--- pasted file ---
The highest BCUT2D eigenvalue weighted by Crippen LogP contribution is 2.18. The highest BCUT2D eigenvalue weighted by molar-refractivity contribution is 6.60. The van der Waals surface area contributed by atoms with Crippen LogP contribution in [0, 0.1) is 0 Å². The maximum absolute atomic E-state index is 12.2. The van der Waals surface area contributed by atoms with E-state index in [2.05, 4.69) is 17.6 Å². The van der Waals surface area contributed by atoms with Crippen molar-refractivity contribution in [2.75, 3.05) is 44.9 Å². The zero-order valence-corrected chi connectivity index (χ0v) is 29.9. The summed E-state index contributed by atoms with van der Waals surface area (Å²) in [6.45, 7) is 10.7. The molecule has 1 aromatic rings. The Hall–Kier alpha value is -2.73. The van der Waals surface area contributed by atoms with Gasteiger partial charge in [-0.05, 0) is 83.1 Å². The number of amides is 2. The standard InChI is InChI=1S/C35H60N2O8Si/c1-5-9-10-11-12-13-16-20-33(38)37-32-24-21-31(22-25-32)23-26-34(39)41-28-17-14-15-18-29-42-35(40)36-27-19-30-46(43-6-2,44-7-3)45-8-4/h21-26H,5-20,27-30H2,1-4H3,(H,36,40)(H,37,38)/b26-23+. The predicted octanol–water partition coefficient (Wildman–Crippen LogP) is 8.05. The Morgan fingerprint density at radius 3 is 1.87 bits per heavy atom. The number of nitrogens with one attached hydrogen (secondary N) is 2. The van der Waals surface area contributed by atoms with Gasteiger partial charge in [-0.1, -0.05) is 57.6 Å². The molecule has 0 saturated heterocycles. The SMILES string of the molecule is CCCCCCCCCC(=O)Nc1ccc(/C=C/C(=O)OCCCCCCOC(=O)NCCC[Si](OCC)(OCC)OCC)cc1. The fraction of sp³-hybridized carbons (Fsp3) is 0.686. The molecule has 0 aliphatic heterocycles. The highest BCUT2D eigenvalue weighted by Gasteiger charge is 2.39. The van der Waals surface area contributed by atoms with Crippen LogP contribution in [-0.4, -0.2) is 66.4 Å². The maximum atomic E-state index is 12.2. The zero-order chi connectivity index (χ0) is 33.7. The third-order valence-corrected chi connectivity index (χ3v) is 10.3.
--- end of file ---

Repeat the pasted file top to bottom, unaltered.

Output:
The highest BCUT2D eigenvalue weighted by Crippen LogP contribution is 2.18. The highest BCUT2D eigenvalue weighted by molar-refractivity contribution is 6.60. The van der Waals surface area contributed by atoms with Crippen LogP contribution in [0, 0.1) is 0 Å². The maximum absolute atomic E-state index is 12.2. The van der Waals surface area contributed by atoms with E-state index in [2.05, 4.69) is 17.6 Å². The van der Waals surface area contributed by atoms with Crippen molar-refractivity contribution in [2.75, 3.05) is 44.9 Å². The zero-order valence-corrected chi connectivity index (χ0v) is 29.9. The summed E-state index contributed by atoms with van der Waals surface area (Å²) in [6.45, 7) is 10.7. The molecule has 1 aromatic rings. The Hall–Kier alpha value is -2.73. The van der Waals surface area contributed by atoms with Gasteiger partial charge in [-0.05, 0) is 83.1 Å². The number of amides is 2. The standard InChI is InChI=1S/C35H60N2O8Si/c1-5-9-10-11-12-13-16-20-33(38)37-32-24-21-31(22-25-32)23-26-34(39)41-28-17-14-15-18-29-42-35(40)36-27-19-30-46(43-6-2,44-7-3)45-8-4/h21-26H,5-20,27-30H2,1-4H3,(H,36,40)(H,37,38)/b26-23+. The predicted octanol–water partition coefficient (Wildman–Crippen LogP) is 8.05. The Morgan fingerprint density at radius 3 is 1.87 bits per heavy atom. The number of nitrogens with one attached hydrogen (secondary N) is 2. The van der Waals surface area contributed by atoms with Gasteiger partial charge in [-0.1, -0.05) is 57.6 Å². The molecule has 0 saturated heterocycles. The SMILES string of the molecule is CCCCCCCCCC(=O)Nc1ccc(/C=C/C(=O)OCCCCCCOC(=O)NCCC[Si](OCC)(OCC)OCC)cc1. The fraction of sp³-hybridized carbons (Fsp3) is 0.686. The molecule has 0 aliphatic heterocycles. The highest BCUT2D eigenvalue weighted by Gasteiger charge is 2.39. The van der Waals surface area contributed by atoms with Crippen LogP contribution in [-0.4, -0.2) is 66.4 Å². The maximum atomic E-state index is 12.2. The zero-order chi connectivity index (χ0) is 33.7. The third-order valence-corrected chi connectivity index (χ3v) is 10.3.